Our team is currently hard at work examining and re-animating all the potentials of the Art Alliance. In addition to some of the stories featured here, we have also recently embarked on actively identifying resources and ways we can celebrate and gain new understandings from the archive of the Art Alliance, a true treasure not just for the city, but for the nation. With President Yager’s vision and understanding of what the Art Alliance can be in the future, we continue to seek partners to assist us in enacting the final phases of renovation, which includes making the building truly accessible to all and renovating the long-neglected residential quarters of the building, which represent new potentials and modes of engagement with artists. Conversations and planning continue for the eventual return of a restaurant. And above all, our curatorial team is hard at work, and in conversation with artists, imagining schedule of programs for when we return, which we hope will be at some point in the spring or summer of 2021.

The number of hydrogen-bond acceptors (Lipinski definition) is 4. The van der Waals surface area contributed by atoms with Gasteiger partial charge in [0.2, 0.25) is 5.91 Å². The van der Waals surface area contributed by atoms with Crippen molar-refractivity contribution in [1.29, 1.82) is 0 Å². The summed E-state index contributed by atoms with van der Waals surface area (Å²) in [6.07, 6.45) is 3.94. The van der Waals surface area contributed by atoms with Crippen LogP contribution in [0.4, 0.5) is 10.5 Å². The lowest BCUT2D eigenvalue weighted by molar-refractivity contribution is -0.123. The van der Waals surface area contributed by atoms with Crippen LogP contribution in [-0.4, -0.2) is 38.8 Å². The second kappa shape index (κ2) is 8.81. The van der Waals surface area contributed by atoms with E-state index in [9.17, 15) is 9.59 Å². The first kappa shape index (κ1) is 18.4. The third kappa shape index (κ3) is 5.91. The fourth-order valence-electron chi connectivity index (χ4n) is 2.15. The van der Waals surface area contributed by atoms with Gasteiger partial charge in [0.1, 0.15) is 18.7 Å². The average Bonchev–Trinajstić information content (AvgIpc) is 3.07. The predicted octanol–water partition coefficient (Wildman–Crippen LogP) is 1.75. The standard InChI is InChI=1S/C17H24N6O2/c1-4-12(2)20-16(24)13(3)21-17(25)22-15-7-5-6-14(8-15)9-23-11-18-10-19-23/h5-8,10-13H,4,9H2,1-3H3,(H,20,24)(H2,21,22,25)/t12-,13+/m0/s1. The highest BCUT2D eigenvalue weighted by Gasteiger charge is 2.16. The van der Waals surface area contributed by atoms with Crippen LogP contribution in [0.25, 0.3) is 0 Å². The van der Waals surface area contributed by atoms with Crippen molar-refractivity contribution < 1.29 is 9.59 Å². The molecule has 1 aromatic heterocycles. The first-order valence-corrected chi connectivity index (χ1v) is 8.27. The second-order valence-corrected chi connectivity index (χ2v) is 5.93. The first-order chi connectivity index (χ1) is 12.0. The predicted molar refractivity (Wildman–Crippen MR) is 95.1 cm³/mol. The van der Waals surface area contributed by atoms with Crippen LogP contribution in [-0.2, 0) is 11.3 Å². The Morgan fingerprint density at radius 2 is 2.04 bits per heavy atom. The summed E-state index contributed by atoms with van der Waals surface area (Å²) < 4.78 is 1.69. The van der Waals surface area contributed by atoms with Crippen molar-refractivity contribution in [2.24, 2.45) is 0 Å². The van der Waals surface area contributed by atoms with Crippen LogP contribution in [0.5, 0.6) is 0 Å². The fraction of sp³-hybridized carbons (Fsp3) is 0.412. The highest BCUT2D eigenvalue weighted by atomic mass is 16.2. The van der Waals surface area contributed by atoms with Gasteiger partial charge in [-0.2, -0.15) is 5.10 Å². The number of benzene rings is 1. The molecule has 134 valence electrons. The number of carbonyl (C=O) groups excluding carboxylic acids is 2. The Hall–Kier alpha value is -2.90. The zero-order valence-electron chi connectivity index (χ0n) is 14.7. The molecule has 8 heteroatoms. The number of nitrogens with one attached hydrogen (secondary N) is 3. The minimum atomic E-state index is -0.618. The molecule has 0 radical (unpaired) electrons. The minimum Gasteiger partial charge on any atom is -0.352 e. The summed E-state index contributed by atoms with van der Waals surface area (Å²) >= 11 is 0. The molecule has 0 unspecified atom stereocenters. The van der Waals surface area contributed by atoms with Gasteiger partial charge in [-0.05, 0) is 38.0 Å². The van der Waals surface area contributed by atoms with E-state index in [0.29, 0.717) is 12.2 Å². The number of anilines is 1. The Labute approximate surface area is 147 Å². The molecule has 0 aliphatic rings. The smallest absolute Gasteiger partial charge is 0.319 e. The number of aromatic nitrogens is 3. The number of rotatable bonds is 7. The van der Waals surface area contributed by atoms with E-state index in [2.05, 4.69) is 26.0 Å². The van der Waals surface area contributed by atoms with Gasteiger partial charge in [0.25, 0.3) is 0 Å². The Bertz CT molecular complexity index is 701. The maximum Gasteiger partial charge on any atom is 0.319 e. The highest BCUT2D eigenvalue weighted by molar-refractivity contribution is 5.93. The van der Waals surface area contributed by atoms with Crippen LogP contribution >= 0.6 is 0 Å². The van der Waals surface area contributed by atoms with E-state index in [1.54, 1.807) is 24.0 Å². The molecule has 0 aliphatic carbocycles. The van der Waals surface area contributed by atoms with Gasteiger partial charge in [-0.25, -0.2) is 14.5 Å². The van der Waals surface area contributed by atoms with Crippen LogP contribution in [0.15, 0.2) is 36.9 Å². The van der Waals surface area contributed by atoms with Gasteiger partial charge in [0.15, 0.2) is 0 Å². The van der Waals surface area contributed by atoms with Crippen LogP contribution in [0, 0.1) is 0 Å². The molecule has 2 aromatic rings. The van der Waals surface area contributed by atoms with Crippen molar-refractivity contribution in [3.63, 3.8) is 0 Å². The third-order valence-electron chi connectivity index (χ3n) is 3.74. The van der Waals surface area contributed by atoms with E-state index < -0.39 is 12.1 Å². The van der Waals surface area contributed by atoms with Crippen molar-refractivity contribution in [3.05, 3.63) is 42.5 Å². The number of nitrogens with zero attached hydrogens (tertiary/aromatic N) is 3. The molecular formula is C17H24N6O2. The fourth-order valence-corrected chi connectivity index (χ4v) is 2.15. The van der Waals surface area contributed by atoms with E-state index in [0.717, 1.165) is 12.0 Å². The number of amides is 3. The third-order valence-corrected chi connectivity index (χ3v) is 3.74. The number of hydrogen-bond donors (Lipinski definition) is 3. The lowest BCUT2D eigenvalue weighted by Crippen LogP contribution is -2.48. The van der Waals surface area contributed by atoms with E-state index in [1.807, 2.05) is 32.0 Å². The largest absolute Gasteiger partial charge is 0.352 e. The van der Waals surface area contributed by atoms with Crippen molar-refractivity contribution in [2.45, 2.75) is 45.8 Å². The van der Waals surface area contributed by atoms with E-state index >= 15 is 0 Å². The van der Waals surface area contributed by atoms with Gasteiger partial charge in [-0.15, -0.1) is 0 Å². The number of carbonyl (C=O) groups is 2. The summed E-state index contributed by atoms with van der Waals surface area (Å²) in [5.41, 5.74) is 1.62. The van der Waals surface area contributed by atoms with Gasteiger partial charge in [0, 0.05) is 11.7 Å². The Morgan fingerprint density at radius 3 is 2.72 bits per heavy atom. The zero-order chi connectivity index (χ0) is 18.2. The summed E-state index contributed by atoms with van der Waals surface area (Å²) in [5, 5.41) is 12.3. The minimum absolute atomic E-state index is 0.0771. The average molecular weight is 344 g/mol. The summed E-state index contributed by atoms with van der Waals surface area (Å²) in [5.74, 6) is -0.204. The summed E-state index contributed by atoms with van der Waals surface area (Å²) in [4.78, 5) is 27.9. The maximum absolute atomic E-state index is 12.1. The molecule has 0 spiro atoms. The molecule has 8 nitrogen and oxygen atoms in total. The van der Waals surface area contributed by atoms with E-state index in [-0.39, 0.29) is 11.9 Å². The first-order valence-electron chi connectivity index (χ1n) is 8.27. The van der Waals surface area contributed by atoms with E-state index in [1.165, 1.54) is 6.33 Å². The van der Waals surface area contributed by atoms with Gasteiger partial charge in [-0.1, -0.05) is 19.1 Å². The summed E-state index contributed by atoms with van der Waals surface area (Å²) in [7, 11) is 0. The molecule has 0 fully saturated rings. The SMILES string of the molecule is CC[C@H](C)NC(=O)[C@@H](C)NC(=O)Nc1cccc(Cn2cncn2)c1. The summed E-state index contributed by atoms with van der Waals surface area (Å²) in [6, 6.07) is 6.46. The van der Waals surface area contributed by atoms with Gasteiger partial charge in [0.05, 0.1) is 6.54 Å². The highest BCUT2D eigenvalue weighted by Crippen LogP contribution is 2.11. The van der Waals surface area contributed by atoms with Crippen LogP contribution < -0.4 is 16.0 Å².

Until then, view our installation of Carrie Mae Weems national project, Resist Covid Take 6!, which was recently reviewed in Forbes, and watch your inboxes for updates and virtual engagement programs over the coming months.
We are grateful for your continued interest and support during this incredible year.
Chief of Staff / Associate VP for Strategic Initiatives
Additional October 2020 Updates
For more than 100 years, the Art Alliance has been a truly unique destination for artists across disciplines; what was once a historic mansion became the nation’s first multidisciplinary arts center by 1915. Though its use as a private house was short-lived, the Art Alliance’s physical structure informed its role as a longstanding home for relevant contemporary art makers of the day. The building’s distinct history, construction and story have established it as a true architectural gem in the heart of Rittenhouse Square. Though it has been well-loved and cherished throughout the past century and has showcased countless groundbreaking exhibitions and events under its roof, elements of the building have long been in need of attention.